The fund-raising and money laundering scheme continued until 1997, when a Maine state investigation into HER, Inc. led to the arrests of Petit and several of her associates. The operation had raised over $8 million between 1989 and 1997, the bulk of which was used to finance Petit's profligate lifestyle.
A federal grand jury in the District of Maine indicted defendants for a multitude of offenses. Count 1 charged Petit, Richard, and Hall with conspiracy to commit bankruptcy fraud, mail fraud, money laundering, and securities fraud in violation of 18 U.S.C. §§ 371 and 2. Counts 2 through 13 charged them with bankruptcy fraud in violation of 18 U.S.C. §§ 152 and 2. Counts 14 through 26 charged them with mail fraud in violation of 18 U.S.C. §§ 1314 and 2. Counts 27 through 47 charged them with money laundering in violation of 18 U.S.C. §§ 1956(a)(1)(A) and 2. Counts 48 through 62 charged them with money laundering in violation of 18 U.S.C. §§ 1956(a)(1)(B)(i) and 2. Counts 63 through 75 charged them with money laundering in violation of 18 U.S.C. §§ 1957 and 2. Counts 76 through 87 charged them with securities fraud in violation of 15 U.S.C. § 77q and 18 U.S.C. § 2. Count 88 alleged criminal forfeiture pursuant to 18 U.S.C. §§ 1956(a)(1), 1957, 982, and 2.
At the end of the government's case at trial, each of the defendants moved for a judgment of acquittal, which were granted on Counts 10, 15, 20, 23 through 26, and 86 of the indictment. The court also granted a judgment of acquittal with respect to Hall on the bankruptcy fraud counts (Counts 2 through 13, and Counts 27 through 62). Motions directed at other counts were denied. The jury found Petit guilty on all counts submitted to them (Counts 1, 2-3, 5-9, 11-13, 14, 16-19, 21-22, 27-85, 87). They found Richard guilty on Count 1 (conspiracy), Counts 2, 4, and 9 through 13 (bankruptcy fraud), but not guilty on Count 7 (bankruptcy fraud). He was found guilty of all remaining mail fraud, money laundering and securities fraud counts (Counts 14, 16 through 19, 21, 22, 27 through 85, and 87). The jury found Hall guilty of conspiracy (Count 1), three counts of mail fraud (Count 16, 17, and 19), five counts of money laundering (Counts 65, 68, 71, 72, and 74), and ten counts of securities fraud (Counts 76 through 85). He was found not guilty of four counts of mail fraud (Counts 14, 18, 21, and 22), eight counts of money laundering (Counts 63, 64, 66, 67, 69, 70, 73, and 75), and one count of securities fraud (Count 87).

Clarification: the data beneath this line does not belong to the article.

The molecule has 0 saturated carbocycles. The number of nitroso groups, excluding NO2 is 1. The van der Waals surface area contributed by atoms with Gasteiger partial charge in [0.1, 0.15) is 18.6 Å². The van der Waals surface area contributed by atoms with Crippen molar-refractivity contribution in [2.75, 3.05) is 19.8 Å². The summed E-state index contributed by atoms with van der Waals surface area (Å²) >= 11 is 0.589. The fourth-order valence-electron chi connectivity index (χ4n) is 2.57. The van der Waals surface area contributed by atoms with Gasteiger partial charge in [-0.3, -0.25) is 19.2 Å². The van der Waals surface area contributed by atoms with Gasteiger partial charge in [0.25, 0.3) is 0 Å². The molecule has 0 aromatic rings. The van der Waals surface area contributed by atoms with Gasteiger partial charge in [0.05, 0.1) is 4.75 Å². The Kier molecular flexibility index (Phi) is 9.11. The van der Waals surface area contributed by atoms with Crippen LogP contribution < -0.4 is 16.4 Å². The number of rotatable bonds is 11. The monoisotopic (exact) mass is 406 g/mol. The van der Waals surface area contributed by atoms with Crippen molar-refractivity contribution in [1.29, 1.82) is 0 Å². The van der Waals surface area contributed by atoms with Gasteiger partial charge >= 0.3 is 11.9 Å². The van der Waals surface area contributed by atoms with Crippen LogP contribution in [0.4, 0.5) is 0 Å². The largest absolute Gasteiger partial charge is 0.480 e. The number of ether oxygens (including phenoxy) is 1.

Each defendant submitted a Rule 29 motion for judgment of acquittal on several counts and the court acquitted defendants on the money laundering charges alleged in Counts 48 through 53, 55 through 57, 59 through 67, 69 through 71, and 73 through 75.
We first address Hall's contentions. He argues that the district court erred in denying his Rule 29 motion for a judgment of acquittal of the remaining money laundering counts in violation of 18 U.S.C. § 1957. He alleges that the government failed to prove all of the elements of an 18 U.S.C. § 1957(a) offense. Pursuant to section 1957(a), the government must show that Hall (1) knowingly engaged or attempted to engage in a monetary transaction (2) in criminally derived property (3) of a value greater than $10,000, and (4) derived from specified unlawful activity. First, Hall argues that the government did not prove that he engaged in a monetary transaction. Second, he argues that his acquittal on all bankruptcy fraud counts requires an acquittal on all money laundering counts because the money laundering counts listed bankruptcy fraud as the specified underlying offense. Third, he contends that the funds he received from his investors and transferred to his associates were not the proceeds of the bankruptcy fraud at the time of the transfer and, therefore, were not criminally derived property at the time of Hall's transfers.
"The denial of a Rule 29 motion for judgment of acquittal is reviewed de novo to determine whether any rational factfinder could have found that the evidence presented at trial, together with all reasonable inferences, viewed in the light most favorable to the government, established each element of the particular offense beyond a reasonable doubt." United States v. Gabriele, 63 F.3d 61, 67 (1st Cir. 1995).
Hall's first argument raises a discrete question of statutory interpretation: whether the delivery or transfer of a check, which is the proceeds of unlawful activity, to another person is a monetary transaction within the meaning of section 1957(a). The government argues that a "monetary transaction" occurred every time Hall received a check from an investor and handed it over to a co-conspirator, who, in turn, would deposit the check into the HER, Inc. bank account. In reply, Hall contends that he did not engage in any "monetary transactions" because the transactions he engaged in were transfers to persons and not deposits into a financial institution.
The term "monetary transaction" is defined in section 1957(f)(1) as:
. . . the deposit, withdrawal, transfer, or exchange, in or affecting interstate commerce or foreign commerce, of funds or a monetary instrument (as defined in section 1956(c)(5) of this title) by, through, or to a financial institution . . . including any transaction that would be a financial transaction under section 1956(c)(4)(B) of this title . . . "